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Review at Dear Author

I’m over at Dear Author with a review of A Promise of Fire by Amanda Bouchet. Book 1 in the Kingmaker Chronicles, this is not the complete story so don’t expect everything to be resolved at the end. However, there are no cliffhangers and there’s a lot to like. It has a whiff of Kate Daniels and a more than a smidge of Captive Prince while being unique and different.

A brown-skinned woman with long dark hair holding a flaming sword

Uprooted by Naomi Novik

UprootedWhy I read it:  It was a gift. Lucky me!

What it’s about: (from Goodreads)  “Our Dragon doesn’t eat the girls he takes, no matter what stories they tell outside our valley. We hear them sometimes, from travelers passing through. They talk as though we were doing human sacrifice, and he were a real dragon. Of course that’s not true: he may be a wizard and immortal, but he’s still a man, and our fathers would band together and kill him if he wanted to eat one of us every ten years. He protects us against the Wood, and we’re grateful, but not that grateful.”

Agnieszka loves her valley home, her quiet village, the forests and the bright shining river. But the corrupted Wood stands on the border, full of malevolent power, and its shadow lies over her life.

Her people rely on the cold, driven wizard known only as the Dragon to keep its powers at bay. But he demands a terrible price for his help: one young woman handed over to serve him for ten years, a fate almost as terrible as falling to the Wood.

The next choosing is fast approaching, and Agnieszka is afraid. She knows—everyone knows—that the Dragon will take Kasia: beautiful, graceful, brave Kasia, all the things Agnieszka isn’t, and her dearest friend in the world. And there is no way to save her.

But Agnieszka fears the wrong things. For when the Dragon comes, it is not Kasia he will choose.

What worked for me (and what didn’t):  It’s difficult to describe this book. Part of the joy of it is watching the plot unfold and go in unexpected directions. The blurb doesn’t give much away but one really doesn’t need to know much more to dive in.  For those who might need a little more, I’ll talk about the plot a bit further however.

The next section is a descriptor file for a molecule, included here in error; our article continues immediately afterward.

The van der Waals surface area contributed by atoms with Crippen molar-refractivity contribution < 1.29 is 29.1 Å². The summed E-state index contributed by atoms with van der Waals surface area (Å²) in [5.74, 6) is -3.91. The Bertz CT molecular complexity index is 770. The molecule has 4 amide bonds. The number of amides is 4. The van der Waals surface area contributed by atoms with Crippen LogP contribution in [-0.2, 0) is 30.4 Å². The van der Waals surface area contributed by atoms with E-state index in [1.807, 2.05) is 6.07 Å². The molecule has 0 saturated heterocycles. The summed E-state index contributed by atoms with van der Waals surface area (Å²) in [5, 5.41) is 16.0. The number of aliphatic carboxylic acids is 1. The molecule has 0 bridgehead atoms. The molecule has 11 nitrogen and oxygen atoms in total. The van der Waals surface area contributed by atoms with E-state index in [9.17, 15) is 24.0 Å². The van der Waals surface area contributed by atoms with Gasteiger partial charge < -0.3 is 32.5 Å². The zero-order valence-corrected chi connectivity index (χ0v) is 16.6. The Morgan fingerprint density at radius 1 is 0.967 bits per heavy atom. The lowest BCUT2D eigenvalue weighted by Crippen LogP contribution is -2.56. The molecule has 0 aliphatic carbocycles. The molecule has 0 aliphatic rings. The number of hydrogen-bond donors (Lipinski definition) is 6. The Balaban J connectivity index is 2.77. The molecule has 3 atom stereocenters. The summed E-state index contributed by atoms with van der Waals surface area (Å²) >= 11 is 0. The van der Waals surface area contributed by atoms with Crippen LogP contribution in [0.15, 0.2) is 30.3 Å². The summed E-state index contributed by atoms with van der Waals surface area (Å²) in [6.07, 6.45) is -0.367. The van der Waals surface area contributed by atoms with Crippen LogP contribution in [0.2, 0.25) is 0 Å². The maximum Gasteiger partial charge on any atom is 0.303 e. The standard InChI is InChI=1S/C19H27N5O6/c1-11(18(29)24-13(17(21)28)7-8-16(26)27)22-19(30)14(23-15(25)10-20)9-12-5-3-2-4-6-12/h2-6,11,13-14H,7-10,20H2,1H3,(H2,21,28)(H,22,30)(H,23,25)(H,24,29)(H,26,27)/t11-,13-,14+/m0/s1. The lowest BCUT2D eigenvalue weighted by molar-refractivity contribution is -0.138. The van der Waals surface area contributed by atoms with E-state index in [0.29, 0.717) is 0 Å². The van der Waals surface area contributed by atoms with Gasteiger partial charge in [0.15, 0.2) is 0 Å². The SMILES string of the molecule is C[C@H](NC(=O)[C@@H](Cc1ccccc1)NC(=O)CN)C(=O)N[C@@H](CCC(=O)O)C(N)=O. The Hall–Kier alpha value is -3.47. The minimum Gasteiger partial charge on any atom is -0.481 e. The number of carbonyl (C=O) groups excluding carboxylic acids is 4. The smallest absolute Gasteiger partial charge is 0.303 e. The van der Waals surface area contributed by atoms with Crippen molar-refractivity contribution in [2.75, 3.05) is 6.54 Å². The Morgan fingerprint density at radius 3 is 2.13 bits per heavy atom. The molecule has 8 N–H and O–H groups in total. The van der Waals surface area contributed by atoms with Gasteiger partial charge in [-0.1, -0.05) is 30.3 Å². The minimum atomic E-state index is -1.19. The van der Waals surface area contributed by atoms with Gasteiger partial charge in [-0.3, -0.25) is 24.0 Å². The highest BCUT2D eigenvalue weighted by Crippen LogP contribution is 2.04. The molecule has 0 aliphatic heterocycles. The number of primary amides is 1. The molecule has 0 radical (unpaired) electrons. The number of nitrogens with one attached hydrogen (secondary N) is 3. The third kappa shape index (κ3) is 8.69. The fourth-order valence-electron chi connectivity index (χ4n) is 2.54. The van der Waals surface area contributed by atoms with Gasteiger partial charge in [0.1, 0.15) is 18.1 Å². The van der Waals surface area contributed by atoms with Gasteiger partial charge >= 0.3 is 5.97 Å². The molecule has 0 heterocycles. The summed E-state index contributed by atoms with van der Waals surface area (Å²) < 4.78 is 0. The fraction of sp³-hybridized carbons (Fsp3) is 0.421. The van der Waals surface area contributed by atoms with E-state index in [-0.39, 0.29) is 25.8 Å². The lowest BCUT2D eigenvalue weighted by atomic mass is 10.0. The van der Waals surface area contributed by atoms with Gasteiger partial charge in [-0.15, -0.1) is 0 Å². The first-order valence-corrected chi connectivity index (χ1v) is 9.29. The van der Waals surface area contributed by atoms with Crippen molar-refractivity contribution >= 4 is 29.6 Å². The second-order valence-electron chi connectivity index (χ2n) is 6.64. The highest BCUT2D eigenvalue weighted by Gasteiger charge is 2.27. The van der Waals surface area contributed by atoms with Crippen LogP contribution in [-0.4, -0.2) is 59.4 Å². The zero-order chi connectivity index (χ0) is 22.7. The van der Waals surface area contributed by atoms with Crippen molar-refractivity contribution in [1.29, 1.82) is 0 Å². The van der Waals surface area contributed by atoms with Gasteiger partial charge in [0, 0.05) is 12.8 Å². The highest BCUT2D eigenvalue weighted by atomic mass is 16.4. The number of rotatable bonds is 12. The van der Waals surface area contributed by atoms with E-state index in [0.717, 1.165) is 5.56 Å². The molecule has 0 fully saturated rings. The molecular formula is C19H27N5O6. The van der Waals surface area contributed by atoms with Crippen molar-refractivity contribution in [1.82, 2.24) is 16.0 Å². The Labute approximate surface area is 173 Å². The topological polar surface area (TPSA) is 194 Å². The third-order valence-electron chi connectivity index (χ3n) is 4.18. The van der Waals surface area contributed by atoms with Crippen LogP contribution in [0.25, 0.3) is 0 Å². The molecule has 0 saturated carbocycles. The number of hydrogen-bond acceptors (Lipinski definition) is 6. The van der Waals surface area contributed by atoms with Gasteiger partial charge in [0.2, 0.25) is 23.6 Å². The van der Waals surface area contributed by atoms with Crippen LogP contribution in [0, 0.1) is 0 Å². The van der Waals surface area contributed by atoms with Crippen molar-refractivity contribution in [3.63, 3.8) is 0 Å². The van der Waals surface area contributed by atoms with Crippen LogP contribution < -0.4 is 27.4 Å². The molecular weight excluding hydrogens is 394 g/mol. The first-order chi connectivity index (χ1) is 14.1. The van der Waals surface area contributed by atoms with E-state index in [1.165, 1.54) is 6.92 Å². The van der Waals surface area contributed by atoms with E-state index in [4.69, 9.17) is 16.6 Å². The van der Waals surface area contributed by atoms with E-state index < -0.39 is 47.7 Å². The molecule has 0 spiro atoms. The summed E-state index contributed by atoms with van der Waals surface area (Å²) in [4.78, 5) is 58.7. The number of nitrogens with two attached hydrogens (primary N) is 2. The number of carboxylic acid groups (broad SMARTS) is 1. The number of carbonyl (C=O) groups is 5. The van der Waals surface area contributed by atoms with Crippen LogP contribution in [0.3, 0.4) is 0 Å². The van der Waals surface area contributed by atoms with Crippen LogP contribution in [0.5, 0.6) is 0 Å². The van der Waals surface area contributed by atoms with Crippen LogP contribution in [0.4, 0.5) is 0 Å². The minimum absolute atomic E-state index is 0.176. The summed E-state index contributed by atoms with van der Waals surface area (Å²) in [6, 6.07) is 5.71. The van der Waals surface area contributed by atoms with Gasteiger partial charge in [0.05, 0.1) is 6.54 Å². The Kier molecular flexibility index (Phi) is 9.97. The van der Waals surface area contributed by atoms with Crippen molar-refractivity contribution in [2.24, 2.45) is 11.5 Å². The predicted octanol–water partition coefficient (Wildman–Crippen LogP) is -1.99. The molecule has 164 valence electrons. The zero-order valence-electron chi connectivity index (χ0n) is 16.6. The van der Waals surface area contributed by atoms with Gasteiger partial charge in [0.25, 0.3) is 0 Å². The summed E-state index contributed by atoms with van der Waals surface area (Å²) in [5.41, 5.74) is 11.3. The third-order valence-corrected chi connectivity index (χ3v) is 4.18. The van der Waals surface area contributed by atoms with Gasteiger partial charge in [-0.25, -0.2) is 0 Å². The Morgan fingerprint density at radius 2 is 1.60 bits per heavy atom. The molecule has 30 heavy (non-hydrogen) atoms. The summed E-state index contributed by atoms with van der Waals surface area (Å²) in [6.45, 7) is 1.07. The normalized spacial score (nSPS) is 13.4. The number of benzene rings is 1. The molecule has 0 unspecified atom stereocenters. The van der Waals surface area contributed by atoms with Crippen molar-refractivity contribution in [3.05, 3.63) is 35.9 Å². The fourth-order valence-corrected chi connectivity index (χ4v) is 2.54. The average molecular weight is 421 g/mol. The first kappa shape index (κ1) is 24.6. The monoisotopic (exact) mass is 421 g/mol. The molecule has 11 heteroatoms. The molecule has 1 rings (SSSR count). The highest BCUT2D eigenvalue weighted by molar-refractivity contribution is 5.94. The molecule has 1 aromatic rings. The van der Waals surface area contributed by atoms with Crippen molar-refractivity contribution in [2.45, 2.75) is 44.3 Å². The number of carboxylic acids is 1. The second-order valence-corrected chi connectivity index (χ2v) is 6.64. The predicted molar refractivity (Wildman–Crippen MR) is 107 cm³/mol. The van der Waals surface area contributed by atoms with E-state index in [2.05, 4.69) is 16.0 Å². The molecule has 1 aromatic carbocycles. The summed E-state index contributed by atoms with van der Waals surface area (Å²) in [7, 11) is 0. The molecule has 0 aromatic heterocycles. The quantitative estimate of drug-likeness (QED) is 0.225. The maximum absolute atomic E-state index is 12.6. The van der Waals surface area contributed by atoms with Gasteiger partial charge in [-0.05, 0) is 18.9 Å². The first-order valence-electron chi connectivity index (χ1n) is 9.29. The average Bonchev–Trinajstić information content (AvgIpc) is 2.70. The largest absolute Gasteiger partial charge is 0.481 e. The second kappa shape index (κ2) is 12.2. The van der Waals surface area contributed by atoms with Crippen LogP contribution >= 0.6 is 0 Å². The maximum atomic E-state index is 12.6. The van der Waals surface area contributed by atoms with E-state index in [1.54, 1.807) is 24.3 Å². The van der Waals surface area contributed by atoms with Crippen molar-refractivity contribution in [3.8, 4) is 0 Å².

Agnieszka is at first completely confused as to why she was chosen by the Dragon. It doesn’t appear the Dragon is very happy about it and she has no idea what to expect. To find out that she has magic is an absolute surprise. What is not a surprise to her however, is that her magic doesn’t work in the same way as other magic users. Agnieszka is always untidy and clumsy. She can walk from one room to the other and rip her dress, stain her hem and spill something on the carpet, all without trying. She’s messy and untidy and terrible at simple spells.  However, when The Wood mounts a concerted attack against Polnya and her beloved valley, she is forced to learn how her magic works very quickly and the Dragon finds unexpected help. When the Dragon is called away and her best friend Kasia is taken, reckless, impulsive, fierce and loyal Agnieszka risks herself for her friend. As The Wood’s corrupt influence grows, Agnieszka finds herself in increasingly desperate straits and things very definitely get worse before they get better.

Radiance by Grace Draven

RadianceWhy I read it:  This was recommended by many Twitter friends so I bought it.

What it’s about: (from Goodreads)  THE PRINCE OF NO VALUE

Brishen Khaskem, prince of the Kai, has lived content as the nonessential spare heir to a throne secured many times over. A trade and political alliance between the human kingdom of Gaur and the Kai kingdom of Bast-Haradis requires that he marry a Gauri woman to seal the treaty. Always a dutiful son, Brishen agrees to the marriage and discovers his bride is as ugly as he expected and more beautiful than he could have imagined.

THE NOBLEWOMAN OF NO IMPORTANCE

Ildiko, niece of the Gauri king, has always known her only worth to the royal family lay in a strategic marriage. Resigned to her fate, she is horrified to learn that her intended groom isn’t just a foreign aristocrat but the younger prince of a people neither familiar nor human. Bound to her new husband, Ildiko will leave behind all she’s known to embrace a man shrouded in darkness but with a soul forged by light.

Two people brought together by the trappings of duty and politics will discover they are destined for each other, even as the powers of a hostile kingdom scheme to tear them apart.

What worked for me (and what didn’t):  My Twitter friends were right.  I liked Radiance very much.  The conflict is mostly external and the romance is really quite delightful.

Ildiko and Brishen both knew they would be expected to marry for political alliance rather than affection and both are resigned to their fate.  Nevertheless, each has some misgivings about marrying someone from another species.  This is the first inter-species romance I have read and I appreciated that the first look at “other” was from Brishen’s point of view.  It was the humans I was seeing as different and the descriptions were apt and amusing but they also served to relax me into the “other” of the Kai (the species to which Brishen belongs).

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